It is rare for cancer to be strongly hereditary or genetic. On some level though, all cancer is genetic.

Breast cancer is a complicated disease and there is no single explanation for it. In the vast majority of breast cancer, the cause is likely some genetics, some environmental factors such as exposures to toxins and chemicals, and some of it just bad luck. In most cases we are not able to pinpoint a specific cause, likely because in most cases there is not ONE specific cause to be found, but rather a combination of many different things coming together. In fact, many women with breast cancer have no connection with any known risk factors.

Some of the factors that are known to increase breast cancer risk are:

  • Gender: Breast cancer is almost 100 times more common in women than in men.
  • Age: Our risk of developing breast cancer increases as we get older.
  • Race: Breast cancer is diagnosed more often in Caucasian women than in women of other races. However, African American women have a poorer survival rate compared to white women once diagnosed with cancer. This inequality may be due, in part, to differences in the availability of care and not to genetic factors.
  • Family history: A family history of breast cancer increases a woman’s risk of developing breast cancer. How many people are affected in her family, how old they were when they were diagnosed, and how closely they are related to her all will influence how much the risk for cancer is increased.
  • Reproductive/Hormonal History: Having no children, having your first child later in life, early menstruation (before age 12) or late menopause (after age 55) increases the lifetime risk of breast cancer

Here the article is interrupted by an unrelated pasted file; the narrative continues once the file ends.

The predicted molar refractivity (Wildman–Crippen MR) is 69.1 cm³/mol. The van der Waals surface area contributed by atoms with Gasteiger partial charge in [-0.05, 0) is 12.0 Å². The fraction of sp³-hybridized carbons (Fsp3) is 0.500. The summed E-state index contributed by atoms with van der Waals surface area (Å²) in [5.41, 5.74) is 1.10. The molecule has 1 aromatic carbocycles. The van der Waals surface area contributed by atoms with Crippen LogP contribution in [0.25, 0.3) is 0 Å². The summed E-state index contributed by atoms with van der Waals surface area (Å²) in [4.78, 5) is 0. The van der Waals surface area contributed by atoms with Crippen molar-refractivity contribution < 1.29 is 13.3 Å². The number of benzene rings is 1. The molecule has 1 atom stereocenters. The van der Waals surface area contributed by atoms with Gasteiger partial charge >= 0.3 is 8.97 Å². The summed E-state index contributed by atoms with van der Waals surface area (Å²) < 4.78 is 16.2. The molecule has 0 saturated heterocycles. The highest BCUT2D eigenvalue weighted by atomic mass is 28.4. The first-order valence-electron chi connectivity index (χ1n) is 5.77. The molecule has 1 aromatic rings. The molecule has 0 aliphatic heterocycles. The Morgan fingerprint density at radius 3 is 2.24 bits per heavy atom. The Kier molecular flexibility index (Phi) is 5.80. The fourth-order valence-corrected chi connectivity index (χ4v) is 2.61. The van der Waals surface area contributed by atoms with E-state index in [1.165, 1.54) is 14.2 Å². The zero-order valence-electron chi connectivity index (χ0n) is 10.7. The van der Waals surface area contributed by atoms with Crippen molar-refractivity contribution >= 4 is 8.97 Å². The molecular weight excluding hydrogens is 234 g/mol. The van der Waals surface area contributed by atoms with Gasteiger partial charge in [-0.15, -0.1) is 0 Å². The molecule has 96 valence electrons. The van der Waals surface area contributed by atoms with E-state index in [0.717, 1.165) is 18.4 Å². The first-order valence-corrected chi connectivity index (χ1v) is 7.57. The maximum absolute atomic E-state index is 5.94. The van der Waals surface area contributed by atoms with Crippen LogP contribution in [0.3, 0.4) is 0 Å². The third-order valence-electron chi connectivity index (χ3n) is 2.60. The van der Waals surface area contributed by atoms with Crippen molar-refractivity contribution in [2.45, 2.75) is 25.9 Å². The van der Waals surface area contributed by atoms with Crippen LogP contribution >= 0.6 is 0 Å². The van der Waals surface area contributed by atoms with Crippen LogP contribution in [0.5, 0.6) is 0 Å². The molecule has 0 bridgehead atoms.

• Previous History of Breast Cancer: Women diagnosed with breast cancer in one breast have an increased risk of being diagnosed with breast cancer in the other breast in the future.
  • Certain Benign (Noncancerous) Breast Findings: such as lobular carcinoma in situ (LCIS) can increase lifetime risk for breast cancer.
  • Hereditary Predisposition: Inherited mutations (changes) in specific genes increase the risk for breast cancer. In certain situations genetic testing may be able to clarify if there is an inherited predisposition in an individual or family.
  • Dense Breast Tissue: Increases the risk of breast cancer and also makes detection more difficult.
  • Lack of Physical Activity: An inactive lifestyle increases the risk of breast cancer.
  • Alcohol Consumption: The more alcohol consumed, the more the risk is increased. Most current studies recommend women limit their intake to no more than one serving of alcohol a day, but even this amount will increase breast cancer risk, as alcohol can affect estrogen levels in the body.
  • Obesity or Being Overweight: Individuals with an unhealthy proportion of body fat have an increased risk of breast cancer and decreased survival rates after diagnosis.
  • Hormone Replacement Therapy (HRT): HRT involves taking female sex hormones when a woman’s ovaries stop producing such hormones after menopause. HRT involves only estrogen, while combined HRT includes both estrogen and progesterone. Both treatments increase the risk of cancer but combined HRT has been linked to a higher risk for breast cancer.